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Nurse Educ Today. 2017 Jan;48:90-98. doi: 10.1016/j.nedt.2016.09.018. Epub 2016 Sep 28.

Use of simulated patients to develop communication skills in nursing education: An integrative review.

Author information

1
School of Nursing, Midwifery and Paramedicine, Curtin University, Perth, Western Australia, Australia. Electronic address: Sharon.maclean@curtin.edu.au.
2
School of Nursing, Midwifery and Paramedicine, Curtin University, Perth, Western Australia, Australia. Electronic address: Michelle.kelly@curtin.edu.au.
3
School of Nursing, Midwifery and Paramedicine, Curtin University, Perth, Western Australia, Australia. Electronic address: Fiona.Geedes@curtin.edu.au.
4
School of Nursing, Midwifery and Paramedicine, Curtin University, Perth, Western Australia, Australia. Electronic address: P.della@curtin.edu.au.

Abstract

BACKGROUND:

Registered nurses are expected to communicate effectively with patients. To improve on this skill education programmes in both hospital and tertiary settings are increasingly turning to simulation modalities when training undergraduate and registered nurses. The roles simulated patients (SPs) assume can vary according to training purposes and approach.

AIMS:

The first aim is to analyse how SPs are used in nursing education to develop communication skills. The second aim is to evaluate the evidence that is available to support the efficacy of using SPs for training nurses in communication skills and finally to review the SP recruitment and training procedure.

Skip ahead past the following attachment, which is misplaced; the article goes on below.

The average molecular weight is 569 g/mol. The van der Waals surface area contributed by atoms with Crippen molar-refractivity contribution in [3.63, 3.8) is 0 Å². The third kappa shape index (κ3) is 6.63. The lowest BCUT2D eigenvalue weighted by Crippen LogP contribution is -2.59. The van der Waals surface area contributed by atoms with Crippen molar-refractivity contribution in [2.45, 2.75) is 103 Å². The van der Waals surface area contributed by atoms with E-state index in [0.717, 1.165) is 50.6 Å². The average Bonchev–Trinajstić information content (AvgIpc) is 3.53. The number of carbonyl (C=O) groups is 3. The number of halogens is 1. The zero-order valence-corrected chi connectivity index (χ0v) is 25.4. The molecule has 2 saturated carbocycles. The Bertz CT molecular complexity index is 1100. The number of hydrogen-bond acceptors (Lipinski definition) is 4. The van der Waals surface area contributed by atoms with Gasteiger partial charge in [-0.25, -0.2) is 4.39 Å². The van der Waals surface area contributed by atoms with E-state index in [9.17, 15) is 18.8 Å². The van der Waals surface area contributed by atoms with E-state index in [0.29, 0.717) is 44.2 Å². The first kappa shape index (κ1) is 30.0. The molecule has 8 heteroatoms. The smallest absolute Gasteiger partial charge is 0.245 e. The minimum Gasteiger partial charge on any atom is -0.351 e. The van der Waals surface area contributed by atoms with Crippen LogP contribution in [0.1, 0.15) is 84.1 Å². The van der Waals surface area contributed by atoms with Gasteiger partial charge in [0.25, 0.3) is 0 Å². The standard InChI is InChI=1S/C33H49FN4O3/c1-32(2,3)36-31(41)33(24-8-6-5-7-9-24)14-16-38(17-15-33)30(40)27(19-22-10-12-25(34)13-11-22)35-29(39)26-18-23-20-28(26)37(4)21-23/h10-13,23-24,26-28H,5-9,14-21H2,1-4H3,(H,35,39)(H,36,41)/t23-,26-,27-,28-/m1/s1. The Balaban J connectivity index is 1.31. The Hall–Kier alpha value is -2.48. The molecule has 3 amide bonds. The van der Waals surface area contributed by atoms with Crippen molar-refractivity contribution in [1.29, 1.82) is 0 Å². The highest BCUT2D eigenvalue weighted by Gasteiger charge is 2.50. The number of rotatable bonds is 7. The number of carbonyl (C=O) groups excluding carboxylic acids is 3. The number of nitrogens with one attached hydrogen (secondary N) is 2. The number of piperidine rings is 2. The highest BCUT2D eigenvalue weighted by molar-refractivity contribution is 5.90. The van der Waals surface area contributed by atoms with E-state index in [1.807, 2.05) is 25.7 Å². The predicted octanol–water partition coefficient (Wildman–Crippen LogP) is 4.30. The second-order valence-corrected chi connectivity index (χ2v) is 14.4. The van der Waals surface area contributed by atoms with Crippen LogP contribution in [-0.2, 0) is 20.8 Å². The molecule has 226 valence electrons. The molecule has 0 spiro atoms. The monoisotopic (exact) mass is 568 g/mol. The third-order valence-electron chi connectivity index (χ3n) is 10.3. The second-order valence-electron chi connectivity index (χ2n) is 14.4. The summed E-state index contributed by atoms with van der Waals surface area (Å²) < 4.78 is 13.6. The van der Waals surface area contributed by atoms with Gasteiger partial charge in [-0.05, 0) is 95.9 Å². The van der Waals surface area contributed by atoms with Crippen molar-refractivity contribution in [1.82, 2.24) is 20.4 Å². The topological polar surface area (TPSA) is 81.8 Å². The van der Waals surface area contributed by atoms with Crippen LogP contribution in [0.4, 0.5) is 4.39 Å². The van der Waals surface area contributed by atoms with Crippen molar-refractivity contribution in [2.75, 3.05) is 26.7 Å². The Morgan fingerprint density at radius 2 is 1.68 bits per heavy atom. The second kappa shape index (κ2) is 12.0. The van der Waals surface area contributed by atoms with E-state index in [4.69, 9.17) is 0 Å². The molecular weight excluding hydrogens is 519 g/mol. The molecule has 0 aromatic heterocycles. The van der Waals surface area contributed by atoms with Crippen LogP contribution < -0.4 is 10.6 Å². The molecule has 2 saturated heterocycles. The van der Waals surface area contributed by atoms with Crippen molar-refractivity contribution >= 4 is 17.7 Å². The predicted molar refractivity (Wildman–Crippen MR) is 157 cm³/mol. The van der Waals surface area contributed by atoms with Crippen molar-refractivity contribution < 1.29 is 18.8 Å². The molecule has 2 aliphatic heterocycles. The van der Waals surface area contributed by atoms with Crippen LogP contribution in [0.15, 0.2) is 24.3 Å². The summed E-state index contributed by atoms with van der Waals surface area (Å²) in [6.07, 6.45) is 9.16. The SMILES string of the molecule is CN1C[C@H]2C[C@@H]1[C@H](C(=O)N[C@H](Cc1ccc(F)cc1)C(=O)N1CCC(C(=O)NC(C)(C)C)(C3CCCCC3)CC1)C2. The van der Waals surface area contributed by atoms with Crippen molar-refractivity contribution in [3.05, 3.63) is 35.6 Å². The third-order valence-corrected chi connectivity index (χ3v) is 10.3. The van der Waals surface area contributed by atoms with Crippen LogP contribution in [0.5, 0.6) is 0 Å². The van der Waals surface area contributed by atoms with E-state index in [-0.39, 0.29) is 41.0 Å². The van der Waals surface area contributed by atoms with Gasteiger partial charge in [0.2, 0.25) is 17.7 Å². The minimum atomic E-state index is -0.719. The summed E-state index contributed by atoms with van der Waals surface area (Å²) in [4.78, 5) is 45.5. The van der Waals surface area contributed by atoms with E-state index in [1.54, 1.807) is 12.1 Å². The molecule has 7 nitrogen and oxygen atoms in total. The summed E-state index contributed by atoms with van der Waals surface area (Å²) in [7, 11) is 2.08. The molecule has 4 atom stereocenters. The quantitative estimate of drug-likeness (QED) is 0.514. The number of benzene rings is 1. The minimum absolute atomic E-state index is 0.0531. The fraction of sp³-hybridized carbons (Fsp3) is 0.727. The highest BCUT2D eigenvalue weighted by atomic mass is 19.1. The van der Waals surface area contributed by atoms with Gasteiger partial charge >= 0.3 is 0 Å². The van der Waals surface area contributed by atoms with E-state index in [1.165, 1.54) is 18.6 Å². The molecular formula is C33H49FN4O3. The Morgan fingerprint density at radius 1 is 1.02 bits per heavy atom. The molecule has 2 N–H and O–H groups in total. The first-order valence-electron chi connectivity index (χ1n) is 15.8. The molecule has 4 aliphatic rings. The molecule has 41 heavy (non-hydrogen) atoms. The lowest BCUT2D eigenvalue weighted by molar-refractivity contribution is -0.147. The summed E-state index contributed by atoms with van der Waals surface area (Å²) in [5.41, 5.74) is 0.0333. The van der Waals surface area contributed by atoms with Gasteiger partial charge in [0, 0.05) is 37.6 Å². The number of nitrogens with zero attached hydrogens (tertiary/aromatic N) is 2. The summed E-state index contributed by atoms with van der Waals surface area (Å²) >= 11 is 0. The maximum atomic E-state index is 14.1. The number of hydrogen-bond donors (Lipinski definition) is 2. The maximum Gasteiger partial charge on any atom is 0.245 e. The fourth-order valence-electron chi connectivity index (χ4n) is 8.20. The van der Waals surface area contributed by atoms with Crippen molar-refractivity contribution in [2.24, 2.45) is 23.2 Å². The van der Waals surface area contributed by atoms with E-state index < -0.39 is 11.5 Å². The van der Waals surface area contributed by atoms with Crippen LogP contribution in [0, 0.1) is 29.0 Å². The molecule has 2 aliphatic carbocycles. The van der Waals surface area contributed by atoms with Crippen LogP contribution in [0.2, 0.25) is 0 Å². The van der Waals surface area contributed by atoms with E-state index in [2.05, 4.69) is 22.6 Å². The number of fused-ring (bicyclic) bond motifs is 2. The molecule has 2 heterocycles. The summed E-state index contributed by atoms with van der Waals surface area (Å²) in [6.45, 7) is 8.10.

DESIGN:

An Integrative review.

DATA SOURCES:

A search was conducted on CINAHL, Psych-info, PubMed, Google Scholar, Scopus, Ovid, Medline, and ProQuest databases. Keywords and inclusion/exclusion criteria were determined and applied to the search strategy.

REVIEW METHODS:

The integrative review included Nineteen studies from 2006-2016. Critical Appraisal Skills Program (CASP) method of evaluation was utilised. Emergent themes were extracted with similar and divergent perspectives.

RESULTS:

Analysis identified seven clinical contexts for communication skills training (CST) and two SP roles from the eighteen studies. SPs were either directly involved in the teaching of communication (active role) or used in the evaluation of the effectiveness of a communication skills program (passive role). A majority of studies utilised faculty-designed measurement instruments.

CONCLUSION:

The evidence presented in the 19 articles indicates that the use of SPs to teach nurse-patient communication skills targets more challenging clinical interactions. Engaging SPs in both CST program facilitation and course evaluation provides nurse educators with a strong foundation to develop further pedagogical and research capacity. Expanding the utilisation of SPs to augment nurses' communication skills and ability to engage with patients in a broader range of clinical contexts with increased methodological rigor is recommended.

KEYWORDS:

Communication skills; Nursing education; Registered nurses; Simulated patient; Simulation; Standardized patient; Undergraduate nursing students

PMID:
27741440
DOI:
10.1016/j.nedt.2016.09.018
[Indexed for MEDLINE]

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